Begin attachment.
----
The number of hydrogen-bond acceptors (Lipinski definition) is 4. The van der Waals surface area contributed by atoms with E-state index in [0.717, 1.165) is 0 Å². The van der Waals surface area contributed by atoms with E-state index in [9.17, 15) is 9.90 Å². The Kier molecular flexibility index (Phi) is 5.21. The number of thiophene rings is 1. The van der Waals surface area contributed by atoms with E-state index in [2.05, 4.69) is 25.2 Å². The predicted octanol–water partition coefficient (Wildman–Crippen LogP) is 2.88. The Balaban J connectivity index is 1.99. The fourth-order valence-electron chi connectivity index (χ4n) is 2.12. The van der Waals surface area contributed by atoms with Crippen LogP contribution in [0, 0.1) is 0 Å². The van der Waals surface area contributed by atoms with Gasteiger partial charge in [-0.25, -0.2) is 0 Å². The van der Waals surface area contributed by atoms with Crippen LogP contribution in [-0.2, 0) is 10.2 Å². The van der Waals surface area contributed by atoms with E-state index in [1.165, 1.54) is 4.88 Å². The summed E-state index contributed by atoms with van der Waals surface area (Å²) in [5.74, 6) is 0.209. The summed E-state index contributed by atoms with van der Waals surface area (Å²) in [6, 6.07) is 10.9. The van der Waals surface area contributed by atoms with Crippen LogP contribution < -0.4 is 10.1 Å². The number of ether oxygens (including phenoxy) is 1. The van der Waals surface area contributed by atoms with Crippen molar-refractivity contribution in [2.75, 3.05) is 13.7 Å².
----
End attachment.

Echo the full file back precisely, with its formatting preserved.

The number of hydrogen-bond acceptors (Lipinski definition) is 4. The van der Waals surface area contributed by atoms with E-state index in [0.717, 1.165) is 0 Å². The van der Waals surface area contributed by atoms with E-state index in [9.17, 15) is 9.90 Å². The Kier molecular flexibility index (Phi) is 5.21. The number of thiophene rings is 1. The van der Waals surface area contributed by atoms with E-state index in [2.05, 4.69) is 25.2 Å². The predicted octanol–water partition coefficient (Wildman–Crippen LogP) is 2.88. The Balaban J connectivity index is 1.99. The fourth-order valence-electron chi connectivity index (χ4n) is 2.12. The van der Waals surface area contributed by atoms with Crippen LogP contribution in [0, 0.1) is 0 Å². The van der Waals surface area contributed by atoms with Gasteiger partial charge in [-0.25, -0.2) is 0 Å². The van der Waals surface area contributed by atoms with Crippen LogP contribution in [-0.2, 0) is 10.2 Å². The van der Waals surface area contributed by atoms with E-state index in [1.165, 1.54) is 4.88 Å². The summed E-state index contributed by atoms with van der Waals surface area (Å²) in [5.74, 6) is 0.209. The summed E-state index contributed by atoms with van der Waals surface area (Å²) in [6, 6.07) is 10.9. The van der Waals surface area contributed by atoms with Crippen LogP contribution < -0.4 is 10.1 Å². The number of ether oxygens (including phenoxy) is 1. The van der Waals surface area contributed by atoms with Crippen molar-refractivity contribution in [2.75, 3.05) is 13.7 Å².